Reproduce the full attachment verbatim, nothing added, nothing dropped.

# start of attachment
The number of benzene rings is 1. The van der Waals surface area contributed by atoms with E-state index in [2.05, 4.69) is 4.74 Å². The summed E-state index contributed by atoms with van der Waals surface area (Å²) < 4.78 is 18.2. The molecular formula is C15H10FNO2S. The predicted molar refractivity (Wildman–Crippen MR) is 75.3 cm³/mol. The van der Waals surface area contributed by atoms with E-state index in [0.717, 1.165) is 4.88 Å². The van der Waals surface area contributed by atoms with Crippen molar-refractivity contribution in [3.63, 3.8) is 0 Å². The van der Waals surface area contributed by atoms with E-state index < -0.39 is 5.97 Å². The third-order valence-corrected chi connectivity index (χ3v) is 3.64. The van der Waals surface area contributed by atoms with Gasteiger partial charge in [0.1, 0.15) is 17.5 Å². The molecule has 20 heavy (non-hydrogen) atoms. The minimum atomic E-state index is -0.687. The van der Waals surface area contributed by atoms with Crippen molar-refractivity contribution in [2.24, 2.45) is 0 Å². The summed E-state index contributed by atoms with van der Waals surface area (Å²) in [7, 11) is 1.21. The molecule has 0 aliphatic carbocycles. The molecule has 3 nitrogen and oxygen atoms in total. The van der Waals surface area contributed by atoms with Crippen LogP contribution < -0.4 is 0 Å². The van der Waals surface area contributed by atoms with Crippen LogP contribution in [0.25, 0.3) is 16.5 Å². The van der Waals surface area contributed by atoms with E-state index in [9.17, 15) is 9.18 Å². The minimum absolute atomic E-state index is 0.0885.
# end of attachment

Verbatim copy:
The number of benzene rings is 1. The van der Waals surface area contributed by atoms with E-state index in [2.05, 4.69) is 4.74 Å². The summed E-state index contributed by atoms with van der Waals surface area (Å²) < 4.78 is 18.2. The molecular formula is C15H10FNO2S. The predicted molar refractivity (Wildman–Crippen MR) is 75.3 cm³/mol. The van der Waals surface area contributed by atoms with E-state index in [0.717, 1.165) is 4.88 Å². The van der Waals surface area contributed by atoms with Crippen molar-refractivity contribution in [3.63, 3.8) is 0 Å². The van der Waals surface area contributed by atoms with E-state index < -0.39 is 5.97 Å². The third-order valence-corrected chi connectivity index (χ3v) is 3.64. The van der Waals surface area contributed by atoms with Gasteiger partial charge in [0.1, 0.15) is 17.5 Å². The molecule has 20 heavy (non-hydrogen) atoms. The minimum atomic E-state index is -0.687. The van der Waals surface area contributed by atoms with Crippen molar-refractivity contribution in [2.24, 2.45) is 0 Å². The summed E-state index contributed by atoms with van der Waals surface area (Å²) in [7, 11) is 1.21. The molecule has 0 aliphatic carbocycles. The molecule has 3 nitrogen and oxygen atoms in total. The van der Waals surface area contributed by atoms with Crippen LogP contribution < -0.4 is 0 Å². The van der Waals surface area contributed by atoms with Crippen LogP contribution in [0.25, 0.3) is 16.5 Å². The van der Waals surface area contributed by atoms with E-state index in [9.17, 15) is 9.18 Å². The minimum absolute atomic E-state index is 0.0885.